Family Court Temporary Hearings: 3 Ways To Better Prepare For Trial By Ambush
The filing of a divorce or custody case will often begin with a request for a Temporary Hearing. These hearings are a “trial by ambush” and the ruling by the court can leave an indelible stain on the course of the subsequent litigation. Here are three ways to protect yourself as much as possible and give you the best chance for a positive result.
Family Court Temporary Hearings are designed to preserve the status quo of the family pending a final ruling, which could take a year or longer. They are held prior to the exchange of information (i.e. discovery), are based almost exclusively on hearsay contained in affidavits and exhibits, and rarely provide the court with reliable information upon which they can fashion an appropriate interim order for the benefit of the family. However, the implications of this ruling can have lasting effects on the future legal positions of the parties, and an adverse ruling can have permanent implications.
Litigants are limited to a total of 8 pages of affidavits. A parties’ affidavit needs to be concise, clear and thoughtful and supported by other affidavits corroborating the separate issues contained in Husband or Wife’s affidavit.
As you consider moving forward with filing for divorce or custody, here are three ways to help you be as prepared as you possibly can.
- “Think before you file”: If you are the Plaintiff, barring an emergency, there is little reason to file a case until you are ready. Filing the case will alert your spouse of your intentions and provide them with ample opportunity to clean up their act. Whatever evidence you need to collect, such as Facebook posts, taking photographs, gathering financial statements, emails, etc., do so before filing, because once the train leaves the station, it may be very difficult to get what you need.
- “Put on your running shoes”: If you are the Defendant and have just been served with a lawsuit and notice of a Temporary Hearing, you need to act like this is the most important event in your life– which it is. Once you learn your spouse has filed a lawsuit, you need to take immediate action: change all passwords to emails, social media, mobile phone accounts and financial accounts that are titled to you individually (not joint accounts). Second, DO NOT DESTROY ANY EVIDENCE as you could inadvertently violate the rules of discovery and cause yourself to have bigger problems later. Finally, get a lawyer!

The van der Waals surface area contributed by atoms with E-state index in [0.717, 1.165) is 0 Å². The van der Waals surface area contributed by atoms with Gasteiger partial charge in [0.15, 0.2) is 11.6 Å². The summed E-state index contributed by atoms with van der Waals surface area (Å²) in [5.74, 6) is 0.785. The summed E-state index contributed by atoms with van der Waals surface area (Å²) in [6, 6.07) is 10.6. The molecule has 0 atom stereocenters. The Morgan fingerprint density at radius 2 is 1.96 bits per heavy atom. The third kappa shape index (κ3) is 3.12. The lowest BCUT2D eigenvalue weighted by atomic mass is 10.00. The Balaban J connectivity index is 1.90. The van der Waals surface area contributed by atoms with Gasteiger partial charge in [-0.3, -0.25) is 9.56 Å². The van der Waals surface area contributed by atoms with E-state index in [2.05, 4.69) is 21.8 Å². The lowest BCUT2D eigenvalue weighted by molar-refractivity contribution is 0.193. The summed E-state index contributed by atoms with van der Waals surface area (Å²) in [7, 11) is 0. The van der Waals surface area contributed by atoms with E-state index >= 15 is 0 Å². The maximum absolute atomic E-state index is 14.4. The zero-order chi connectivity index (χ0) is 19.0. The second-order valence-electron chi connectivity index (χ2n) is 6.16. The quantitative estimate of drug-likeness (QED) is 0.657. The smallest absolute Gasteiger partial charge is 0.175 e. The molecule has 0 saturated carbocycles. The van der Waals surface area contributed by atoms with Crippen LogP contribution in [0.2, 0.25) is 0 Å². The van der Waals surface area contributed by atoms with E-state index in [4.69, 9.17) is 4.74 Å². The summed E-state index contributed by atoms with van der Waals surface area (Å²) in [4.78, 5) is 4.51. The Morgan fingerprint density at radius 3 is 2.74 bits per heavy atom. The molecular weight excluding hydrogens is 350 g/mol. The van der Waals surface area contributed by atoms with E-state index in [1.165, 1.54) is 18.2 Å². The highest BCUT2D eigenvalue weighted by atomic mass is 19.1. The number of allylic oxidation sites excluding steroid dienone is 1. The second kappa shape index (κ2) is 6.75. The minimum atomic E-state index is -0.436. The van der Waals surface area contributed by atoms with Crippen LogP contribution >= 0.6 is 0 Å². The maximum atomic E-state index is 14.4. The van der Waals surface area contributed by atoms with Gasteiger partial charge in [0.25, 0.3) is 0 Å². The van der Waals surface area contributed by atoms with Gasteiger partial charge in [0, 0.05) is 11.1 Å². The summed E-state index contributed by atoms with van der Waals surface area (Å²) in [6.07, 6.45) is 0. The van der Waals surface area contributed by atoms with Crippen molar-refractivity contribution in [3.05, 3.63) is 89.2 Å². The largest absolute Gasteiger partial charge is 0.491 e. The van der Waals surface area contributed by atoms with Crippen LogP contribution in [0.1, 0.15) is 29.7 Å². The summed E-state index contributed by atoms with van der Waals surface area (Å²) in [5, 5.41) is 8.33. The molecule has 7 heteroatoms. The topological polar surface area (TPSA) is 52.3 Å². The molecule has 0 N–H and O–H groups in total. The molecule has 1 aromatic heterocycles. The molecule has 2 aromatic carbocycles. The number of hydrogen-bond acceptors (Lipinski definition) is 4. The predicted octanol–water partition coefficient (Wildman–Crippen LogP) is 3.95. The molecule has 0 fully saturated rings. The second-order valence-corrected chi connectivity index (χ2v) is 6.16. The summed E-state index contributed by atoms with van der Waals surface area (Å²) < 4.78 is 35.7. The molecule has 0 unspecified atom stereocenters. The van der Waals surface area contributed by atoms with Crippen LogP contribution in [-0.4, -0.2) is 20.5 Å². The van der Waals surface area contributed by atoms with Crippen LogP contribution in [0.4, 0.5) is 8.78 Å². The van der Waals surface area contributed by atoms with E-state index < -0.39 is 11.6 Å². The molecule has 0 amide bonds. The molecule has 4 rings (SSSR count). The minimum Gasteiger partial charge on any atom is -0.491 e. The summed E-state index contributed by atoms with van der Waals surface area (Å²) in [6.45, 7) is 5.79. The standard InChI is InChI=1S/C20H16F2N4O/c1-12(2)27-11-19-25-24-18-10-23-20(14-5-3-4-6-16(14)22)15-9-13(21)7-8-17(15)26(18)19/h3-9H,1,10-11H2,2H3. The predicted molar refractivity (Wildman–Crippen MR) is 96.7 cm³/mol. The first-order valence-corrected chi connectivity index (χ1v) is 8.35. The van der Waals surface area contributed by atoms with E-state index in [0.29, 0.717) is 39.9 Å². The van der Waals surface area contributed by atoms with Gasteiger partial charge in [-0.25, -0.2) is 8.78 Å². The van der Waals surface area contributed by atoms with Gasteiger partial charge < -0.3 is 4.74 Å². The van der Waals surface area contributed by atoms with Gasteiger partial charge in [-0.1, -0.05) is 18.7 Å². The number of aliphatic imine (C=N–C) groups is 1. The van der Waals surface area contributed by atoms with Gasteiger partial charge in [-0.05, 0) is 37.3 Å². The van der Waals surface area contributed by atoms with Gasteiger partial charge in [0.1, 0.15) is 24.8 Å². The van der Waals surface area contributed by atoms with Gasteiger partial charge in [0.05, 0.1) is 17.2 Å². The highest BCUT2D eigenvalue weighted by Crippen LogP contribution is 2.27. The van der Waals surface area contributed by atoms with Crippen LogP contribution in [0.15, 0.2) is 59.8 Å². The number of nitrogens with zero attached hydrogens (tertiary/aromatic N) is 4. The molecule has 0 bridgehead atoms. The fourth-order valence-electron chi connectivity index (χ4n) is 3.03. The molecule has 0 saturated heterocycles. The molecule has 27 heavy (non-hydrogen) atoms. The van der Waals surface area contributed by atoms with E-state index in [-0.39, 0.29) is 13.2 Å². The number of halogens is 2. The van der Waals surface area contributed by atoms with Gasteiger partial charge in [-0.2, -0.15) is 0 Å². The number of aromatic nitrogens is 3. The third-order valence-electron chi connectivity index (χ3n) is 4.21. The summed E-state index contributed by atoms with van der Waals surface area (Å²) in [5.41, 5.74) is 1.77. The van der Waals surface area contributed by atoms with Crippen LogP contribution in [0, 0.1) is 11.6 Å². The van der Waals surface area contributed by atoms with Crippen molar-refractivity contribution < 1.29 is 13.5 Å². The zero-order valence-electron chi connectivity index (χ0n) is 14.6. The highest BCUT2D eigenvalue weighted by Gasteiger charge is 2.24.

- “Make lists”: Regardless of what side you are on, your attorney will need you to provide information relative to the “status quo” of the family prior to the start of the lawsuit. This information is usually provided by people who are your witnesses. They need to be able to provide a short and concise statement of a particular issue in your case that corroborates the story of your marriage that is contained in your affidavit. Providing your attorney with the list of names, emails and a short summary of your witnesses statements will be invaluable.
A woman recently retained us (“Jill”) who suspected her husband (“Jack”) of infidelity. She had been a stay at home mom for 26 years and had played the traditional homemaker role by raising their 2 daughters, getting them into college, paying bills, etc. while her husband built a successful medical practice. She was now 53 and looking forward to this new phase of her life with her husband, but she felt something was amiss in her relationship with him. He had been distant for some time and they barely touched each other. He was also spending an inordinate amount of time at work when it really did not seem necessary.
A review of the families’ cell phone records by Jill revealed some disturbing information. Jack was calling and texting a number repeatedly and had been doing so for well over one year. Jill checked his Facebook page, which was “clean”, and Jack did not seem to have an account with a dating service, but their bank records revealed interesting charges for alcohol, flowers, gifts and other similar “amourous” expenses that were not seen by Jill!
We hired a private investigator who tied up the loose ends nicely; Jack was having a romantic relationship with a much younger nurse on his staff and had been doing so for about a year and a half. It was easy for us to gather the documents we needed proving Jack’s infidelity and prepare our case for the temporary hearing. Jill’s affidavit told a story of commitment to the family, hard work, sacrifice and betrayal.
Once we had all the evidence we needed to prove Jack’s infidelity, he was served with the Summons and Complaint and notice of the Temporary Hearing. His attorney called us soon thereafter and initially denied our allegations. Once we presented him with the evidence of Jack’s infidelity, they settled with us out of court on favorable terms to Jill. Jack and his attorney realized that they were boxed in and that trying to fight back would be futile. (Remember the Borg: “You will be assimilated, resistance is futile”!!)
The terms Jack agreed to on a temporary basis then established a status quo and proved Jack’s ability to meet his financial obligations to Jill. Needless to say, the terms of the final marital settlement did not vary very much from the terms of the temporary order.
Since Jill took the time and patience on the front end of her case to fully prepare, she was able to force a settlement on favorable terms. Had she rushed to file the lawsuit, Jack would have been alerted to her intentions and gathering information would have been much more difficult and costly. Jill’s early preparation allowed her to end her marriage in a way that was not only favorable to her, it also reduced the time, emotional stress and financial loss that is caused by protracted family court litigation.